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The Naming of Volcanic Rocks

Volcanic rocks are fine-grained igneous rocks that are erupted at the Earth's surface. Many of us learn a simple classification scheme for volcanic rocks in Geology 101. This classification scheme is based on the relative amounts of silica, iron, and magnesium in volcanic rocks. Rhyolite is a volcanic rock that contains abundant silica, but little iron and magnesium; small crystals (phenocrysts) of quartz and feldspar can be observed in rhyolite with a hand lens. Rhyolite is often white to tan to pink in color, but when it is glassy, it can be black. Rhyolite is a sticky or viscous lava that usually does not flow very far from the place where it is erupted. In contrast, basalt is a volcanic rock that contains relatively little silica and abundant iron and magnesium, so phenocrysts of olivine and pyroxene are common. Basalt is usually black to dark brown in color. Basalt has a low viscosity, and as a result basalt flows long distances away from the eruption source. Andesite and dacite are intermediate in composition and viscosity between rhyolite and basalt. Dacite is characterized by the presence of phenocrysts of biotite and hornblende.

Geologists have developed more detailed classification schemes based on the chemistry of volcanic rocks that allow them to interpret the origin of lavas deep within the earth. One tool involves measuring the relative alkalinity of a rock, in other words, measuring how much sodium, potassium, and calcium is in a rock. The naming of volcanic rocks that are calc-alkaline in composition follows the usual basalt-andesite-dacite-rhyolite scheme. Rocks that contain relatively more sodium and potassium for a given silica value follow a basalt-latite-quartz latite-rhyolite nomenclature scheme. Trachyte is the name applied to a rock with a higher alkali content than a latite with the same silica value. Put another way, trachyte is an intermediate composition volcanic rock that contains more sodium and potassium than a typical andesite; consequently, sanidine feldspar, a potassium-rich mineral, is a common phenocryst in trachytes. Special names have been applied to the basaltic rocks in the Mount Taylor volcanic field because they have a high alkalinity (Perry et al., 1990). An alkaline basalt that is particularly enriched in sodium is called a hawaiite. An alkaline basalt that is anomalously low in silica content (<46%) and enriched in titanium is called a basanite. Geologists use the chemistry of the rocks to help them discern if a rock is derived from magma coming directly from the mantle or if the magma resided in and interacted with the crust before erupting to the surface.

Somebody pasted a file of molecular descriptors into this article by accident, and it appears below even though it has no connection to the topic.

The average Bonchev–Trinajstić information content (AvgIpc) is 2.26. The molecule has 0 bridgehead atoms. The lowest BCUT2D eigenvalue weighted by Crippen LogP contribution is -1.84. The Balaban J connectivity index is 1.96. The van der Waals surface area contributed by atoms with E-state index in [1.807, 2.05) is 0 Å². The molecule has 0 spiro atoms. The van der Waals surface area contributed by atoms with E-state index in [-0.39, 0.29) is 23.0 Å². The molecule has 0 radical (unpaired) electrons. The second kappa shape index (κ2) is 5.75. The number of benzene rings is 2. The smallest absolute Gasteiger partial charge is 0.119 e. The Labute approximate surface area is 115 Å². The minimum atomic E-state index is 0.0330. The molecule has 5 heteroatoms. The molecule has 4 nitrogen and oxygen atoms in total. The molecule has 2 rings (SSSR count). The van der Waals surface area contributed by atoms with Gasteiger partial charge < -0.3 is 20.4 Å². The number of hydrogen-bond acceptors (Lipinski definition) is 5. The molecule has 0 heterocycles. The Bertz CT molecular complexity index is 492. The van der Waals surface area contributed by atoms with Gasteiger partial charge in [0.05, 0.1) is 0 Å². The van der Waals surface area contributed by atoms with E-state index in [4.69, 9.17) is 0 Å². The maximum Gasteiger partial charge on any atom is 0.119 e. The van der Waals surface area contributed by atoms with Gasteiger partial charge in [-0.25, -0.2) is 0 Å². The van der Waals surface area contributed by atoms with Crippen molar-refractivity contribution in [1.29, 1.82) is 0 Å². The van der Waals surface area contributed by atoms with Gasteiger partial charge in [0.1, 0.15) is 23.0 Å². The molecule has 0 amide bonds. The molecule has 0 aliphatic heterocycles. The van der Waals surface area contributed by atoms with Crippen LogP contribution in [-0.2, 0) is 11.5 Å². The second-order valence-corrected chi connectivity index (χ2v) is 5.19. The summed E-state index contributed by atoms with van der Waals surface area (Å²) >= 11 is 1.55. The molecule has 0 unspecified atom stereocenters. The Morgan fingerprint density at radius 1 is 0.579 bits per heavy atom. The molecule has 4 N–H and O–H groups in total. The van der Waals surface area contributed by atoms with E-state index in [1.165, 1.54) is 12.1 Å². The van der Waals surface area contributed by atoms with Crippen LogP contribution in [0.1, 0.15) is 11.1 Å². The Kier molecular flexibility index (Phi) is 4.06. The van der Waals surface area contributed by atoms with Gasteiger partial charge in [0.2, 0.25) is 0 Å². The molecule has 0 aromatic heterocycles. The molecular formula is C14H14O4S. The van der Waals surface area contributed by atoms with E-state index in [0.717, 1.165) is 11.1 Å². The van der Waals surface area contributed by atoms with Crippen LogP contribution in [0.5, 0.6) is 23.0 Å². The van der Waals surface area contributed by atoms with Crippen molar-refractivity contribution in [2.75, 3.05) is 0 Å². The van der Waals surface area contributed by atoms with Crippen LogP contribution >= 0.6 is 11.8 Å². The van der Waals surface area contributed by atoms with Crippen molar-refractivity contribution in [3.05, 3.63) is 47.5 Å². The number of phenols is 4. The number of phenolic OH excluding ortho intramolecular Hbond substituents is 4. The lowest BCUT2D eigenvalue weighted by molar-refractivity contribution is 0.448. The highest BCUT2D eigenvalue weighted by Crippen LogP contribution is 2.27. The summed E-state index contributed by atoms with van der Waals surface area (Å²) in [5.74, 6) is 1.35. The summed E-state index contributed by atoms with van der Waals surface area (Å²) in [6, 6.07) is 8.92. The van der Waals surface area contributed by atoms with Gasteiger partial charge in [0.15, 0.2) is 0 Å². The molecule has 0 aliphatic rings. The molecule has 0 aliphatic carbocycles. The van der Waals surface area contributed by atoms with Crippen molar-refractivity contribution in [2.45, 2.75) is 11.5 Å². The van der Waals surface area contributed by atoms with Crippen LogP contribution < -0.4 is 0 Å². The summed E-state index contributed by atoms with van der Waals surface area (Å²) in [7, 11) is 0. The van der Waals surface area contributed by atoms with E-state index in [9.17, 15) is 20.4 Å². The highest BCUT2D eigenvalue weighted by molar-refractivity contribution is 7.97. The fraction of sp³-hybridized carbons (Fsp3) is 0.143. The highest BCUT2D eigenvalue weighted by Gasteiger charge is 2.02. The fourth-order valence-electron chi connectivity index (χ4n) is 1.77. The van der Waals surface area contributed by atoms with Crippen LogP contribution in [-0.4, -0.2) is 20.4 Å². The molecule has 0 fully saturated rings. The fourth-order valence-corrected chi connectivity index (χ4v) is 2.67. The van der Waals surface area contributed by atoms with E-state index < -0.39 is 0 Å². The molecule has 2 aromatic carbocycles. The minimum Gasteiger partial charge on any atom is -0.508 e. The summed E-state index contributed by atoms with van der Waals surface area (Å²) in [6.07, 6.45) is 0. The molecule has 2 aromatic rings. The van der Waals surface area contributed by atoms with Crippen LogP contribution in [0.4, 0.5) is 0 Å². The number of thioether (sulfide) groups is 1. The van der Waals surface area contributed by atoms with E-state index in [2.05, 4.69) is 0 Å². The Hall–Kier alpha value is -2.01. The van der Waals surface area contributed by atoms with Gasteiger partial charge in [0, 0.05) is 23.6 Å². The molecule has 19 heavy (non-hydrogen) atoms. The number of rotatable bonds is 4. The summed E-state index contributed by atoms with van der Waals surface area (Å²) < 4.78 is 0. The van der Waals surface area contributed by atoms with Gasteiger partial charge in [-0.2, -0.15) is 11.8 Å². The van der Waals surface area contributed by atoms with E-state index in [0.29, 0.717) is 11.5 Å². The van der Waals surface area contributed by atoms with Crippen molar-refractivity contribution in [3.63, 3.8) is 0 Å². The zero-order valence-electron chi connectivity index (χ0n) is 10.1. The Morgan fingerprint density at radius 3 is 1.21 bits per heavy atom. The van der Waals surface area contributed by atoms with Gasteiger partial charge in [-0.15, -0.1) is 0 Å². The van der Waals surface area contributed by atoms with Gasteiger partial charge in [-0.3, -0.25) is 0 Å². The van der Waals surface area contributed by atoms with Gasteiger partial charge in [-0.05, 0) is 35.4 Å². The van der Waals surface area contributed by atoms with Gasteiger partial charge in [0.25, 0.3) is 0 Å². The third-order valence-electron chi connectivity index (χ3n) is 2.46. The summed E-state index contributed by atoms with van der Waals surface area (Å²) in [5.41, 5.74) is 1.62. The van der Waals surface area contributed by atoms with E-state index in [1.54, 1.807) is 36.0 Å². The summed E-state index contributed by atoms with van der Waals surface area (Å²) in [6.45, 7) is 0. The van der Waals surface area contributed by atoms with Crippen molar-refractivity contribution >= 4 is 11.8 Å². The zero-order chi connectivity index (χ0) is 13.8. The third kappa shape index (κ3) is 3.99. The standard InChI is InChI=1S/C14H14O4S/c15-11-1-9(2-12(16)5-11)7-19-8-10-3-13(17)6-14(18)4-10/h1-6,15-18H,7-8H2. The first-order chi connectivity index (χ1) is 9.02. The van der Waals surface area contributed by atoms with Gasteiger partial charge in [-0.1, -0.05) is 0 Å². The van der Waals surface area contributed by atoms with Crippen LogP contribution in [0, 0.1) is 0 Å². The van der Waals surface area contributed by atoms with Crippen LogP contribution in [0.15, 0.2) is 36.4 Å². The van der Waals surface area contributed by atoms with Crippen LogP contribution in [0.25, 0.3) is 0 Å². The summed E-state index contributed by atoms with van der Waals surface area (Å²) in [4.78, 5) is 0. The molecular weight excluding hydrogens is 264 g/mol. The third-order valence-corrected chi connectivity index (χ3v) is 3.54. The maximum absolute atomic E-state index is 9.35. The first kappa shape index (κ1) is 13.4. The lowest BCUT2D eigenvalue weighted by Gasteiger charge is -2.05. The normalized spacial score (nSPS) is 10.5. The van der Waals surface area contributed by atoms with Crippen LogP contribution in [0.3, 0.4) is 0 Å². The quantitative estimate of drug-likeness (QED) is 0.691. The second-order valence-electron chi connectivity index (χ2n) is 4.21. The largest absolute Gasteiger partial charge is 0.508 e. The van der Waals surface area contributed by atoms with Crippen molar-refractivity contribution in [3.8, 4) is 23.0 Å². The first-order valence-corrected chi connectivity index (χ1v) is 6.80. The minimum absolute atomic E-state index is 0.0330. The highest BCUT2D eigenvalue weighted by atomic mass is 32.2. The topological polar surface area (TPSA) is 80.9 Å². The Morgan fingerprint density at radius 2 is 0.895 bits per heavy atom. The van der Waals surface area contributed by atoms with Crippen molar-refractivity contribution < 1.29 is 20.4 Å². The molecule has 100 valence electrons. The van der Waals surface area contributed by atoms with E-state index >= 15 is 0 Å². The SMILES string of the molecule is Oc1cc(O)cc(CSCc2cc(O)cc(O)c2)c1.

igneous rock classification
Classification scheme for volcanic rocks based on a total alkali versus silica (TAS) plot. Rocks with chemistry falling into the orange area can be further subdivided using the lower diagram based on the amount of sodium (Na) relative to potassium (K). Click here for a .pdf verion of this figure (173 KB).